Is every state a national property indeed?

31.03.10
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Is every state a national property indeed?

Эксперты МГИМО: Колдунова Екатерина Валерьевна, к.полит.н., доцент

Review. E. Ponomareva. The New Balkan States. M.: MGIMO-University, 2010.

Being a witness and sometimes even a direct participant of the fundamental shifts occurring in the world politics from the late XXth century onward the research community is paying special attention to the analysis of the radical transformation of state which can be named the most essential political institute of the present. The variety of forms and tendencies of this modification is taking place in two sometimes concurrent dimensions. On the one hand, states are uniting in larger-scale conglomerates (like the EU). On the other hand, they break up in a web of interethnic, political and economic struggle (like the USSR, the SFRY, Serbia and Montenegro).

The ambiguity of the courses of development which state as the main actor of the world politics can embark on and consequently the uncertainty of the world system progress itself logically entails a dynamic discussion on the evolution of state’s nature. Thus the state sovereignty concept is facing reconsideration, international law principles are becoming a subject of revision and the role and prerogatives of the supranational structures are being widely debated. This dispute has a direct relevance not only to the European states, but also to the non-Western world as well where the Western concept of the state was superimposed on the local specific features.

Therefore not majoring in the study of the Balkan states I consider the research undertaken by Dr. Elena Ponomareva (Department of Comparative Politics, MGIMO-University) to be important and informative. Her book does not only tries to explain the genesis of the new Balkan states taking into consideration both internal and external factors and highlighting their diverse significance (P.6), but to predict the foreseeable future of the region (and in this context of Europe) as well (for example, on the basis of Kosovo’s case).

Against the background of various research and journalistic studies devoted to the Balkan events of the two latest decades this monograph is distinguished by a true scientific approach to the main subject of the study — the statehood formation in the post-Yugoslavian space. The new Balkan states’ genesis is studied from the three perspectives — historical, political and economic one. Every new state is covered in a separate chapter which gives a complex analysis of the statehood genesis, internal and external factors of its formation, chosen or probable model of political organization. Thus the analysis of the nation-building in Slovenia and Croatia is based on the model of a «nation-state» (Ch.1, 2) while Bosnia and Herzegovina’s and Macedonia’s state development is analysed through the «state-nation» pattern (Ch. 3, 4). Serbia and Montenegro being the most stable cases of statehood in the historical perspective are studied with the emphasis made on the civic state concept (Ch. 5, 7). However, as it seems to me, the most informative and interesting chapter is devoted to Kosovo’s case. As the author fairly concludes the ongoing «balkanization» of the post-Yugoslavian space (visible in the protracted internal political crisis in Serbia, a more active process of Dayton agreements on Bosnia and Herzegovina revision, aggravated situation in Macedonia and Montenegro) is making the study of the new states development and the sovereignty transformation issue relevant and urgent.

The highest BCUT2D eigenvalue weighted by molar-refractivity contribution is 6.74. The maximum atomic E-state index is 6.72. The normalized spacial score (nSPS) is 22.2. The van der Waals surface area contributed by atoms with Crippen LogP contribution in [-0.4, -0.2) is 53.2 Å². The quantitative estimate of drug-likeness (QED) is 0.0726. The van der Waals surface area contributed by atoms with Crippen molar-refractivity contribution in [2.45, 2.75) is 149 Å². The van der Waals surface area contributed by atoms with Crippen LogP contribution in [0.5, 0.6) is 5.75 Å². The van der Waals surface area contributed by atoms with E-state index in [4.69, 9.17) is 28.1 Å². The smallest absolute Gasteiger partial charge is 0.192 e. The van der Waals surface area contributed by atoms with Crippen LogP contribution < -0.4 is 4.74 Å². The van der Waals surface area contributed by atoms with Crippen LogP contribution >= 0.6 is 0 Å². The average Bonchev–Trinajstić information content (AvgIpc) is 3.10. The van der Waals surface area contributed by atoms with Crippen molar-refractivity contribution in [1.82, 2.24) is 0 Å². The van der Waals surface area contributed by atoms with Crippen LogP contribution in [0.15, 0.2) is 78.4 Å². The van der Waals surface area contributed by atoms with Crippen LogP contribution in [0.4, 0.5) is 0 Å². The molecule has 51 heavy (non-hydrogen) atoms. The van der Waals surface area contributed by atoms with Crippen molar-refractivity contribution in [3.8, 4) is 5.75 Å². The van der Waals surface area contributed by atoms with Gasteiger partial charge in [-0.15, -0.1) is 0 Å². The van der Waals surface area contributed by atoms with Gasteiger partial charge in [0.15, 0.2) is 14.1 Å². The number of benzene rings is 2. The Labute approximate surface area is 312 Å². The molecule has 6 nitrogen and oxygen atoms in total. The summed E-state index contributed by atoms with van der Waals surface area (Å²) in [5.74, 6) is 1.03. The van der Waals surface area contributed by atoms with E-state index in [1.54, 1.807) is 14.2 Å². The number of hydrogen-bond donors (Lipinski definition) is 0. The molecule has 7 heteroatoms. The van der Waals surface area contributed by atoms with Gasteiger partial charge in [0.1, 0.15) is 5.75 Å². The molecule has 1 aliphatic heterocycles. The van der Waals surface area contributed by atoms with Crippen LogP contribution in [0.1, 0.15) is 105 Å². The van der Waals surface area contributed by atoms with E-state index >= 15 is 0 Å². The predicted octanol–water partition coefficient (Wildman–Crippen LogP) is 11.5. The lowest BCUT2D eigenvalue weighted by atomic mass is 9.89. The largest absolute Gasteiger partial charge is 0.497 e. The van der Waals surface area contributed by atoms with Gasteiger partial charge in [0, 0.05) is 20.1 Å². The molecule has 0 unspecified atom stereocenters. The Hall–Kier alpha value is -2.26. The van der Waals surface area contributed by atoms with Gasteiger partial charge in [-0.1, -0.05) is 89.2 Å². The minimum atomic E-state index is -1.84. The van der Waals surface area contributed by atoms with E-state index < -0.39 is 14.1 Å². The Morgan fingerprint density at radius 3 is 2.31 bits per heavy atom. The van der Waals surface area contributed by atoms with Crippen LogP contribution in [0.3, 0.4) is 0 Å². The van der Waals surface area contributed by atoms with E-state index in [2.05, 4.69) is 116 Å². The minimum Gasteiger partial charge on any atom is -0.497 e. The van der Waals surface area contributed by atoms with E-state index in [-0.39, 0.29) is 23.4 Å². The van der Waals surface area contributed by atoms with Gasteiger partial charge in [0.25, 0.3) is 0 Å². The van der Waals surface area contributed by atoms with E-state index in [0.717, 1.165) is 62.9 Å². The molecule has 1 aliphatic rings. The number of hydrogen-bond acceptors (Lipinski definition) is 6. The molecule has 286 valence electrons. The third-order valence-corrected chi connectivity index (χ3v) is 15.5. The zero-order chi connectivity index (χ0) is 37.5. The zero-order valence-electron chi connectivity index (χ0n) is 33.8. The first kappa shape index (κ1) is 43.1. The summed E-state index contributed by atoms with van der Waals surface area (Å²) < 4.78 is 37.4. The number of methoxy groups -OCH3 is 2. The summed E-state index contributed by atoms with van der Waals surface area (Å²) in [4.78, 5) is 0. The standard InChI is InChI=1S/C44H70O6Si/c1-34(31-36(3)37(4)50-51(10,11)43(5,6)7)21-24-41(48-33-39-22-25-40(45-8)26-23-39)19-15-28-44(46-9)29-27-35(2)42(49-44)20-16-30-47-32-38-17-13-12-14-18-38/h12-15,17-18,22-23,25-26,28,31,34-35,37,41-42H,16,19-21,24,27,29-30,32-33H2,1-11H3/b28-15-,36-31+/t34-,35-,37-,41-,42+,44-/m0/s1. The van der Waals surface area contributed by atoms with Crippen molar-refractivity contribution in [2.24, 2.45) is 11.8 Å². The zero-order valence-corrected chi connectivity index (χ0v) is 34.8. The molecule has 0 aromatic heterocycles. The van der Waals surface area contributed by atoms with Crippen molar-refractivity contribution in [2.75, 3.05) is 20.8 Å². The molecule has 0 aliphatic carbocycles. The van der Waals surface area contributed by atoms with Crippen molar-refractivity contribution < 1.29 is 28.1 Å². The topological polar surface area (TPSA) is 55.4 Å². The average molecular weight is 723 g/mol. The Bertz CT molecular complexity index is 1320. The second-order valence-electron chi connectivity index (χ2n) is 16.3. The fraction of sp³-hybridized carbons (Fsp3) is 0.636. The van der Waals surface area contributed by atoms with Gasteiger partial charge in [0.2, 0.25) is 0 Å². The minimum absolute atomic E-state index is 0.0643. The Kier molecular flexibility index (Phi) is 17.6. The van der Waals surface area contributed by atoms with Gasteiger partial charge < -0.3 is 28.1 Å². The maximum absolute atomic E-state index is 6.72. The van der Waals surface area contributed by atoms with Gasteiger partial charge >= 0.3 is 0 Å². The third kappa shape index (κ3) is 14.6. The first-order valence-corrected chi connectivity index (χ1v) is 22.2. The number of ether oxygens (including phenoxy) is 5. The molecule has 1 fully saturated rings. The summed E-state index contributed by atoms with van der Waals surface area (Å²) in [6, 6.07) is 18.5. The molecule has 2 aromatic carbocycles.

As for Russia the situation in the Balkan region represents a matter of direct interest for our state, especially taking into account the «South stream» project realization. It is a common knowledge that the construction and operation of such energy corridors mean not only the million-strong investments but also the huge profit. Consequently, the external influence on the region will be reinforced. Dr. Ponomareva successively studies the role of external involvement in every case of the post-Yugoslavian states. External factors are especially evidently traced in the patterns of the phantom-state of Bosnia and Herzegovina and quasi-state of Kosovo. Exactly these very examples give a direct refutation of Cicero’s famous statement that «every state is a national property» (On the Republic, Book 1).

To conclude I would like to note that the monograph «The New Balkan States» is an interesting and timely book, which provokes many considerations on the present and the future of the state as a political unit, and first and foremost of the Russian state itself. Taking into account the uniqueness of the Balkan experience it is worth noting that quite a number of aspects pointed out by the author on the Balkan states’ examples are present to some extent both in the CIS countries, including Russia. Exactly this understanding is making us scrutinize closely the dramatic modern history of the post-Yugoslavian space in a quest for the answers on the most acute and unfortunately far not only Balkan questions. I am sure that the study in question will be interested not only to the students of Balkan region but also to everyone interested in the broad issues of political development as such.
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